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Biography of Carlo Carrà

Carlo Carrà was born in Quargnento, in the province of Alessandria, Italy, in 1881 to a family of artisans. After working as a mural decorator for about ten years in the cities of Valenza Po, Milan, Paris, London and Bellinzona, in 1906 he enrolled at the Brera Art Academy, where he met the young painters Bonzagni, Romani, Valeri and Boccioni. In 1910 together with Marinetti, Boccioni and Russolo he wrote a manifesto addressing young artists, encouraging them to adopt a new expressive language. Balla and Severini did just that: this was the start of futurism.
In early 1913 the futurist movement also became a point of reference for the Florence based group of artists "la Voce", who were setting up the new magazine "Lacerba", directed by Papini and Soffici. Carrà regularly contributed to the magazine "Lacerba" with articles and drawings. At the same time he cultivated closer ties with the French cubists and in 1914 moved to Paris for several months. But he was already moving away from futurism: his collages were a first clear sign of the break from the Marinetti movement. This was the start of a period of reflection and study of the classics for Carrà, as he looked to Giotto and Paolo Uccello; his first metaphysical paintings date back to around this time.
Called up to fight in the war, Carrà spent time at Pieve di Cento but, for health reasons, was sent to the military hospital in Ferrara, where he met De Chirico, Savinio, Govoni and De Pisis. In 1919 he returned to Milan and married Ines Minoja. He later went through a period of interior and artistic breakdown, from which he emerged with a fresh vision of painting, as he strived to simplify imagery. This is the background to his third artistic stage, the so-called "lyric realism", which began in 1921. He definitively embraced a new synthesis between idea and nature and his preferred subjects were landscapes. In 1923 he went to Camogli, in Liguria. From 1926 on he spent several months in Forte dei Marmi, in Versilia, where he was left in awe of the bright, solitary landscapes, the deserted beaches, the mountains reaching down to the sea, the abandoned huts.
As well as his work as an artist, Carrà fought a battle to breathe life into modern art, writing criticism and aesthetic doctrines. He worked with the magazine "Lacerba" and "La Voce", with "Valori Plastici", "Esprit Nouveau", "La Fiera letteraria" and the daily newspaper "L'Ambrosiano".
The artist died on 13th April 1966, after a sudden illness. 

Carlo CarràCarlo Carrà
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Biography of Carlo Carrà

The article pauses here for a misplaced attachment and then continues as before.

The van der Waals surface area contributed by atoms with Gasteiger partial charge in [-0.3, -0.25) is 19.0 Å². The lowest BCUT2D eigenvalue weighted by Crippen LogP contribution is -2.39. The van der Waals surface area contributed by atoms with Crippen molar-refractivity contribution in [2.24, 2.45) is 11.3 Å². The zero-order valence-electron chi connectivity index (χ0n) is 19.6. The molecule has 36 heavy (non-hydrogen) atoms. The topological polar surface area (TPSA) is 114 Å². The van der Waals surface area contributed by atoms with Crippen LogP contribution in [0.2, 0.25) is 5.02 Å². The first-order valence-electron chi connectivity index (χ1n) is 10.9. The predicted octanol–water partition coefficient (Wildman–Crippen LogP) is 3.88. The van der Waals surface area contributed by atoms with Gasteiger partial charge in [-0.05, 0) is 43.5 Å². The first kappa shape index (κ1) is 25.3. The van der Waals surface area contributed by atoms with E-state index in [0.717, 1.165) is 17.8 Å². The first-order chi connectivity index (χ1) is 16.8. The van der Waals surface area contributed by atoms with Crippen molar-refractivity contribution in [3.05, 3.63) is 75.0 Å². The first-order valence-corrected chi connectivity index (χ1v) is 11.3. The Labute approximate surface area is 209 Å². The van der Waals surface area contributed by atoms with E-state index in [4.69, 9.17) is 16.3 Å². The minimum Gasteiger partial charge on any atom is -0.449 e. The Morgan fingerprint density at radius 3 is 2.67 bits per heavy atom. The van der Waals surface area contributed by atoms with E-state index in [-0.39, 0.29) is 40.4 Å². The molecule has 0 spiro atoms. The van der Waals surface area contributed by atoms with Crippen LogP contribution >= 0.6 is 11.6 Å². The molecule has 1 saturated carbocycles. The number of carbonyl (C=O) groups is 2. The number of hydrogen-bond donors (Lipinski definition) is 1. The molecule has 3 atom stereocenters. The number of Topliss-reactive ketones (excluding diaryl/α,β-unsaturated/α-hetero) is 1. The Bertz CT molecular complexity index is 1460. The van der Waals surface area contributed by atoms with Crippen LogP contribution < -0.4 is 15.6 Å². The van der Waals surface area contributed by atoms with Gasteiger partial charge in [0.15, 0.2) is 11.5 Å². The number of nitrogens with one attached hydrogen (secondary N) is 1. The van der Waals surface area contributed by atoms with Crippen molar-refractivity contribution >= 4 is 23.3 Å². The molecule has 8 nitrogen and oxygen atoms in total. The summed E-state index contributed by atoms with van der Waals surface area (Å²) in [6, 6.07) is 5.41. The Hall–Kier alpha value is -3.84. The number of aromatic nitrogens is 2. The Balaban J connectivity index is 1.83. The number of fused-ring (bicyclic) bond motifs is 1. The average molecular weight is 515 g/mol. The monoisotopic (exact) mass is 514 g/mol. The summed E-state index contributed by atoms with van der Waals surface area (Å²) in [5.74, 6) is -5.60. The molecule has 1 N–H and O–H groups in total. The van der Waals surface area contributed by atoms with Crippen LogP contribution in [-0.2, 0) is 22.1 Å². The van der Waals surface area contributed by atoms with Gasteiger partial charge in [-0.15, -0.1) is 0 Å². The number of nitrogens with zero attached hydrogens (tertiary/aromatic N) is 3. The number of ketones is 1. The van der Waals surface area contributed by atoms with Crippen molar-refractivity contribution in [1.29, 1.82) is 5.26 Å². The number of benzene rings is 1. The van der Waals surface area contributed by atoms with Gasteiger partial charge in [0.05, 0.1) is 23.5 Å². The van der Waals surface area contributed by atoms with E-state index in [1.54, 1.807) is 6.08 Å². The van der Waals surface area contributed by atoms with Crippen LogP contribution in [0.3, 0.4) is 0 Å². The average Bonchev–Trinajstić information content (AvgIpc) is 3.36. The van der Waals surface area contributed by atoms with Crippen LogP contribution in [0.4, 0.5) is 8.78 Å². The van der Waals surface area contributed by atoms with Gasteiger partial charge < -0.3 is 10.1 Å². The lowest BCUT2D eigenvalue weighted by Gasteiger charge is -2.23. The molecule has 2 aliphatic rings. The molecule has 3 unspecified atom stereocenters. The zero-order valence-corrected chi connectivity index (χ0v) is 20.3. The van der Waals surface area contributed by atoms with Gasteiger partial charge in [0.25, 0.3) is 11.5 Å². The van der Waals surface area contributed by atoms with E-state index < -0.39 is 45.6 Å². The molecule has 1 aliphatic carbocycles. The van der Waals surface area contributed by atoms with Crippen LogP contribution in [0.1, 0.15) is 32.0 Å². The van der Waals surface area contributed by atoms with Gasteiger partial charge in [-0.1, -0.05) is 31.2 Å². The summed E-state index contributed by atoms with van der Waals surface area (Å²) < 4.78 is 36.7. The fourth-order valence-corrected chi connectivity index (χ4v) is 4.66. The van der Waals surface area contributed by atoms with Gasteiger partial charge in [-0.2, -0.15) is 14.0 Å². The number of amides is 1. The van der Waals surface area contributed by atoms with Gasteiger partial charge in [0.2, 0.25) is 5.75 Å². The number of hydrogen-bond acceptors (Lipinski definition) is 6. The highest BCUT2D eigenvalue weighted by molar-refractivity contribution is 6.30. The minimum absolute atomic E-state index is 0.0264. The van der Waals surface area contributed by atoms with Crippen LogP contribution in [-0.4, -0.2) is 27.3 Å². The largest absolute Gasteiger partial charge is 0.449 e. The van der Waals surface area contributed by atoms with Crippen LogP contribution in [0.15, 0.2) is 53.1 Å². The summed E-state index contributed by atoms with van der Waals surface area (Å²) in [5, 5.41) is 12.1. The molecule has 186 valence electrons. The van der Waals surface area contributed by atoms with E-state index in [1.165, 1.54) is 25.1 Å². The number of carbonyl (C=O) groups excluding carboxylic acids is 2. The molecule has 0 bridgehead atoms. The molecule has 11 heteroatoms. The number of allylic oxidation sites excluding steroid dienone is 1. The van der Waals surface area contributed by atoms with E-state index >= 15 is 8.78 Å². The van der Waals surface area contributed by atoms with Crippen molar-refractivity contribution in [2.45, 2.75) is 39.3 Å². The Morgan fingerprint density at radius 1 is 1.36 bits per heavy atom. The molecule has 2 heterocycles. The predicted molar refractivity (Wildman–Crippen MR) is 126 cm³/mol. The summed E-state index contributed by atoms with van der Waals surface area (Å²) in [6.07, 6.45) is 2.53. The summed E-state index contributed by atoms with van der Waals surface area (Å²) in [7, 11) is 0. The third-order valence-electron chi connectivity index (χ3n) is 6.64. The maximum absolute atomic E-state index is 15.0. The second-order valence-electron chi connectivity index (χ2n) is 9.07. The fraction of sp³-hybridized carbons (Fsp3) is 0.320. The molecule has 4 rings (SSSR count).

Carlo Carrà was born in Quargnento, in the province of Alessandria, Italy, in 1881 to a family of artisans. After working as a mural decorator for about ten years in the cities of Valenza Po, Milan, Paris, London and Bellinzona, in 1906 he enrolled at the Brera Art Academy, where he met the young painters Bonzagni, Romani, Valeri and Boccioni. In 1910 together with Marinetti, Boccioni and Russolo he wrote a manifesto addressing young artists, encouraging them to adopt a new expressive language. Balla and Severini did just that: this was the start of futurism.
In early 1913 the futurist movement also became a point of reference for the Florence based group of artists "la Voce", who were setting up the new magazine "Lacerba", directed by Papini and Soffici. Carrà regularly contributed to the magazine "Lacerba" with articles and drawings. At the same time he cultivated closer ties with the French cubists and in 1914 moved to Paris for several months. But he was already moving away from futurism: his collages were a first clear sign of the break from the Marinetti movement. This was the start of a period of reflection and study of the classics for Carrà, as he looked to Giotto and Paolo Uccello; his first metaphysical paintings date back to around this time.
Called up to fight in the war, Carrà spent time at Pieve di Cento but, for health reasons, was sent to the military hospital in Ferrara, where he met De Chirico, Savinio, Govoni and De Pisis. In 1919 he returned to Milan and married Ines Minoja. He later went through a period of interior and artistic breakdown, from which he emerged with a fresh vision of painting, as he strived to simplify imagery. This is the background to his third artistic stage, the so-called "lyric realism", which began in 1921. He definitively embraced a new synthesis between idea and nature and his preferred subjects were landscapes. In 1923 he went to Camogli, in Liguria. From 1926 on he spent several months in Forte dei Marmi, in Versilia, where he was left in awe of the bright, solitary landscapes, the deserted beaches, the mountains reaching down to the sea, the abandoned huts.
As well as his work as an artist, Carrà fought a battle to breathe life into modern art, writing criticism and aesthetic doctrines. He worked with the magazine "Lacerba" and "La Voce", with "Valori Plastici", "Esprit Nouveau", "La Fiera letteraria" and the daily newspaper "L'Ambrosiano".
The artist died on 13th April 1966, after a sudden illness. 

Carlo CarràCarlo Carrà
logorai.gif (2283 byte)
trasp.gif (837 byte)

Italica is a Rai International production. The material displayed on this site is protected by copyright and is available for informative purposes only